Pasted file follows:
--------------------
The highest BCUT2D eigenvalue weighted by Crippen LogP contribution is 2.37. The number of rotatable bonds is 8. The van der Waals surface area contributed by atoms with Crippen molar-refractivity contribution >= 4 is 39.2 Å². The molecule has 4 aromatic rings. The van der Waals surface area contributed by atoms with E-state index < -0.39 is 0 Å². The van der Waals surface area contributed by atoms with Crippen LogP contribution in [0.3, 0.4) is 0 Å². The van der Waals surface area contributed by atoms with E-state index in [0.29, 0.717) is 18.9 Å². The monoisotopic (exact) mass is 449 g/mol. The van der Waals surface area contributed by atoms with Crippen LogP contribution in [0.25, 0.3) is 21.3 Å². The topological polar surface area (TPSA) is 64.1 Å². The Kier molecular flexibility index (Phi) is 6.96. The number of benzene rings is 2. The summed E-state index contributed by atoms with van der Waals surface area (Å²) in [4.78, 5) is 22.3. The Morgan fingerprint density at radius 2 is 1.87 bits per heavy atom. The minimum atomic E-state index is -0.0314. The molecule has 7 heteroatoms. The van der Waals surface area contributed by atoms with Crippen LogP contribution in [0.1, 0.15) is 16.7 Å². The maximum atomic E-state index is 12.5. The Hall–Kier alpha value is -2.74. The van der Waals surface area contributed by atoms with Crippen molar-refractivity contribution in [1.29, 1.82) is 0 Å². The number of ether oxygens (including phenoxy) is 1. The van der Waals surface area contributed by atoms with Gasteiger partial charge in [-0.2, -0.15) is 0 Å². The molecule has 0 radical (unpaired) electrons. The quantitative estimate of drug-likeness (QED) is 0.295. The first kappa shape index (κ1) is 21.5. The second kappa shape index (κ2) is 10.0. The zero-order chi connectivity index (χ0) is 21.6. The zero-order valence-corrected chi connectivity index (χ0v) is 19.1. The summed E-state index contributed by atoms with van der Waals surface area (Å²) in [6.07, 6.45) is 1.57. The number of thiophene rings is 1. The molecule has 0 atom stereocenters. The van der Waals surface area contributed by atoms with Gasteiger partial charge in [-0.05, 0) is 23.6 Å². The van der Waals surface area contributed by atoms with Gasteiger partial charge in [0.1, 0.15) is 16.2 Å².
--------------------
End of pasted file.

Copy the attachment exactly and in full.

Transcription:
The highest BCUT2D eigenvalue weighted by Crippen LogP contribution is 2.37. The number of rotatable bonds is 8. The van der Waals surface area contributed by atoms with Crippen molar-refractivity contribution >= 4 is 39.2 Å². The molecule has 4 aromatic rings. The van der Waals surface area contributed by atoms with E-state index < -0.39 is 0 Å². The van der Waals surface area contributed by atoms with Crippen LogP contribution in [0.3, 0.4) is 0 Å². The van der Waals surface area contributed by atoms with E-state index in [0.29, 0.717) is 18.9 Å². The monoisotopic (exact) mass is 449 g/mol. The van der Waals surface area contributed by atoms with Crippen LogP contribution in [0.25, 0.3) is 21.3 Å². The topological polar surface area (TPSA) is 64.1 Å². The Kier molecular flexibility index (Phi) is 6.96. The number of benzene rings is 2. The summed E-state index contributed by atoms with van der Waals surface area (Å²) in [4.78, 5) is 22.3. The Morgan fingerprint density at radius 2 is 1.87 bits per heavy atom. The minimum atomic E-state index is -0.0314. The molecule has 7 heteroatoms. The van der Waals surface area contributed by atoms with Crippen LogP contribution in [0.1, 0.15) is 16.7 Å². The maximum atomic E-state index is 12.5. The Hall–Kier alpha value is -2.74. The van der Waals surface area contributed by atoms with Crippen molar-refractivity contribution in [1.29, 1.82) is 0 Å². The number of ether oxygens (including phenoxy) is 1. The van der Waals surface area contributed by atoms with Gasteiger partial charge in [-0.2, -0.15) is 0 Å². The molecule has 0 radical (unpaired) electrons. The quantitative estimate of drug-likeness (QED) is 0.295. The first kappa shape index (κ1) is 21.5. The second kappa shape index (κ2) is 10.0. The zero-order chi connectivity index (χ0) is 21.6. The zero-order valence-corrected chi connectivity index (χ0v) is 19.1. The summed E-state index contributed by atoms with van der Waals surface area (Å²) in [6.07, 6.45) is 1.57. The number of thiophene rings is 1. The molecule has 0 atom stereocenters. The van der Waals surface area contributed by atoms with Gasteiger partial charge in [-0.05, 0) is 23.6 Å². The van der Waals surface area contributed by atoms with Gasteiger partial charge in [0.1, 0.15) is 16.2 Å².